The results of a new study may have some parents rethinking whether they allow their children to play football.
Three million children in the U.S. play in tackle football programs. While many doctors and scientists have taken a look at the impact of concussions, new research by Wake Forest Baptist Medical Center studied the impact of less serious blows to the head that are common during games.
The study included 25 players between the ages of 8 and 13 and was centered on a youth program in Winston-Salem, N.C. Each boy was outfitted with a helmet that measured the severity and frequency of head blows.
“This is important, particularly for children, because their brains are undergoing such rapid change, particularly in the age category from maybe 9 to 18. And we just don’t know a lot of about it,” Dr. Chris Whitlow, a lead researcher, told NBC News.
Researchers say their findings indicated that even at this young age, the boys were receiving pretty hard hits.
The doctors then performed MRIs on the players and determined there were some changes in the brain’s white matter, the tissue that connects the gray matter of the brain.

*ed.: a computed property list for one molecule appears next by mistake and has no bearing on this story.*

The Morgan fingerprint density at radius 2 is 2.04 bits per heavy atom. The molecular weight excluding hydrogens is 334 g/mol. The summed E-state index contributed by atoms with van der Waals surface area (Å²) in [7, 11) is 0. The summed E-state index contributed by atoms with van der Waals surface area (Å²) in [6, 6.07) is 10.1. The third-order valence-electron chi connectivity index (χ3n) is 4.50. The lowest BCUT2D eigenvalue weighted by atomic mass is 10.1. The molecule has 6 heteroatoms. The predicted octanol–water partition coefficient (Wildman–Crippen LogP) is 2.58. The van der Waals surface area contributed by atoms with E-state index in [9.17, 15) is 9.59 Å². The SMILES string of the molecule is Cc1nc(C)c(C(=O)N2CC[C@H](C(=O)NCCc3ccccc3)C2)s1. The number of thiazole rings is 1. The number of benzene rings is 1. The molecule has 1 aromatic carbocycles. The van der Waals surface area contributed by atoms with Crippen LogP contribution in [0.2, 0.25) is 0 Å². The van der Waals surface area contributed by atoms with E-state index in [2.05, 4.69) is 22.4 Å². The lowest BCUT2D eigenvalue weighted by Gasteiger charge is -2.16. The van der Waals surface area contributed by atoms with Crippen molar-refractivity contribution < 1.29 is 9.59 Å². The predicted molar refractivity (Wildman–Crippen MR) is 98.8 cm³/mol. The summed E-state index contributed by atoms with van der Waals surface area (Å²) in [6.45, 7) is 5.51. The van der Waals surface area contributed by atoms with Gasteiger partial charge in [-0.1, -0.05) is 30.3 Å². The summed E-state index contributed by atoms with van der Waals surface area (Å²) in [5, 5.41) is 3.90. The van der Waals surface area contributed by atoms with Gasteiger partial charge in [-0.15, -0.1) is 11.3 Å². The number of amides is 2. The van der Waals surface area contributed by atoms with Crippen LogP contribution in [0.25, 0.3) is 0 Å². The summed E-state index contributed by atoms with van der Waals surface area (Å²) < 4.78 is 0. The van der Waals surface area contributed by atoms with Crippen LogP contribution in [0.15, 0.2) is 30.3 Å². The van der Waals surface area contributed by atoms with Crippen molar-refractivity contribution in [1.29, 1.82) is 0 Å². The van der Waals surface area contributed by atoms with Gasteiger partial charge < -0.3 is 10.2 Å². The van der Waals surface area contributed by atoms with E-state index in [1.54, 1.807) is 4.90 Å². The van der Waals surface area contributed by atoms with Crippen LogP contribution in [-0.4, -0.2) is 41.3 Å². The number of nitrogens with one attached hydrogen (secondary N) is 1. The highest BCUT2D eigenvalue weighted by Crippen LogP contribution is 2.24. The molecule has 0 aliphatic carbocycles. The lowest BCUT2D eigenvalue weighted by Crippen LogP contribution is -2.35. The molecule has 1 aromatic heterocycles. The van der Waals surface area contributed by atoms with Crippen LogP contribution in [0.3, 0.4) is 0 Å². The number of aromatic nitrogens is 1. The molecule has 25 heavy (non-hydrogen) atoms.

“We have detected some changes in the white matter,” Whitlow said. “And the importance of those changes is that the more exposure you have to head impacts, the more change you have.”
Young players who did not have concussions were also found to have been impacted by repeated hits. Brain changes were found even after a single season of playing the sport.
So far, doctors are not cautioning parents against letting their children play football since there are still some unclear areas following the study. Doctors don’t know if these changes will continue as the boys play football. They also don’t know what long-term impact the repeated blows to the head will have on the players.
Still, some parents say the sport is worth the risk — for now — because of the joy it brings to their children. Football also encourages their kids to stay on top of their grades.
Kindra Ritzie-Worthy has two sons who play football. She says they take their footballs everywhere they go. One even sleeps with his ball.
“Worth the risk?” she told NBC. “I say absolutely.”
The study is published in the journal Radiology.